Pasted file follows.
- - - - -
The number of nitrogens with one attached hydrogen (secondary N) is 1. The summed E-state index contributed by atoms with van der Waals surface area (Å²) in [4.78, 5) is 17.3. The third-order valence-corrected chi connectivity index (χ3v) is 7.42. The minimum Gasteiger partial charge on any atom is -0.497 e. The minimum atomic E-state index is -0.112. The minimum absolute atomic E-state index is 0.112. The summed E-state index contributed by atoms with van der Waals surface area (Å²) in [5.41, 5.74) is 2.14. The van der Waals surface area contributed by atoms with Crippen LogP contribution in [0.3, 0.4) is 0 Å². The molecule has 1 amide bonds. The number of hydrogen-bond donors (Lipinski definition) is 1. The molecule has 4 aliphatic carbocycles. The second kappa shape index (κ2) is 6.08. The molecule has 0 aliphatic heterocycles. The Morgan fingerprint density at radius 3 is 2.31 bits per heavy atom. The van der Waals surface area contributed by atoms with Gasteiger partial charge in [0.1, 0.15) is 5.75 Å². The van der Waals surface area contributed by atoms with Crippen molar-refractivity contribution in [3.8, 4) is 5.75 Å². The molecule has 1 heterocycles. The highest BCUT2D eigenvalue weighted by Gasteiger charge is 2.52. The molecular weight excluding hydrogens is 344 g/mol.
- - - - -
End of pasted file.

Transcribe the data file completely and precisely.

The number of nitrogens with one attached hydrogen (secondary N) is 1. The summed E-state index contributed by atoms with van der Waals surface area (Å²) in [4.78, 5) is 17.3. The third-order valence-corrected chi connectivity index (χ3v) is 7.42. The minimum Gasteiger partial charge on any atom is -0.497 e. The minimum atomic E-state index is -0.112. The minimum absolute atomic E-state index is 0.112. The summed E-state index contributed by atoms with van der Waals surface area (Å²) in [5.41, 5.74) is 2.14. The van der Waals surface area contributed by atoms with Crippen LogP contribution in [0.3, 0.4) is 0 Å². The molecule has 1 amide bonds. The number of hydrogen-bond donors (Lipinski definition) is 1. The molecule has 4 aliphatic carbocycles. The second kappa shape index (κ2) is 6.08. The molecule has 0 aliphatic heterocycles. The Morgan fingerprint density at radius 3 is 2.31 bits per heavy atom. The van der Waals surface area contributed by atoms with Gasteiger partial charge in [0.1, 0.15) is 5.75 Å². The van der Waals surface area contributed by atoms with Crippen molar-refractivity contribution in [3.8, 4) is 5.75 Å². The molecule has 1 heterocycles. The highest BCUT2D eigenvalue weighted by Gasteiger charge is 2.52. The molecular weight excluding hydrogens is 344 g/mol.